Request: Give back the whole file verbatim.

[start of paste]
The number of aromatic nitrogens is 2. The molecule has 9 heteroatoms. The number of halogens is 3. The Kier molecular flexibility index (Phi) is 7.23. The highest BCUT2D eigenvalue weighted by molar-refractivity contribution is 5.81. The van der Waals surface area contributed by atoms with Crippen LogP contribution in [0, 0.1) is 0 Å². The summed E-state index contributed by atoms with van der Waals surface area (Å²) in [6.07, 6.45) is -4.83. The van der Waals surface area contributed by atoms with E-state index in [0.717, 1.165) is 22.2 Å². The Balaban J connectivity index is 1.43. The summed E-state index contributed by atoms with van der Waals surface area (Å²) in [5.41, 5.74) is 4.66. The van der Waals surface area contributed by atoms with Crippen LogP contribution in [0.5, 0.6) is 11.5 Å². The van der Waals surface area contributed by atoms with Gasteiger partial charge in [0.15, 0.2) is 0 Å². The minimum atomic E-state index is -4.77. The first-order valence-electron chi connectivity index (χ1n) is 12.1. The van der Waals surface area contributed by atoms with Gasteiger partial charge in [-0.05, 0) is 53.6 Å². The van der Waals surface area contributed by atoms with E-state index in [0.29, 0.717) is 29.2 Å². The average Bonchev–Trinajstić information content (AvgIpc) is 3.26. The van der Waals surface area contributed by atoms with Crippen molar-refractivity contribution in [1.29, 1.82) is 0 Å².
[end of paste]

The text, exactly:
The number of aromatic nitrogens is 2. The molecule has 9 heteroatoms. The number of halogens is 3. The Kier molecular flexibility index (Phi) is 7.23. The highest BCUT2D eigenvalue weighted by molar-refractivity contribution is 5.81. The van der Waals surface area contributed by atoms with Crippen LogP contribution in [0, 0.1) is 0 Å². The summed E-state index contributed by atoms with van der Waals surface area (Å²) in [6.07, 6.45) is -4.83. The van der Waals surface area contributed by atoms with E-state index in [0.717, 1.165) is 22.2 Å². The Balaban J connectivity index is 1.43. The summed E-state index contributed by atoms with van der Waals surface area (Å²) in [5.41, 5.74) is 4.66. The van der Waals surface area contributed by atoms with Crippen LogP contribution in [0.5, 0.6) is 11.5 Å². The van der Waals surface area contributed by atoms with Gasteiger partial charge in [0.15, 0.2) is 0 Å². The minimum atomic E-state index is -4.77. The first-order valence-electron chi connectivity index (χ1n) is 12.1. The van der Waals surface area contributed by atoms with Gasteiger partial charge in [-0.05, 0) is 53.6 Å². The van der Waals surface area contributed by atoms with E-state index in [0.29, 0.717) is 29.2 Å². The average Bonchev–Trinajstić information content (AvgIpc) is 3.26. The van der Waals surface area contributed by atoms with Crippen molar-refractivity contribution in [1.29, 1.82) is 0 Å².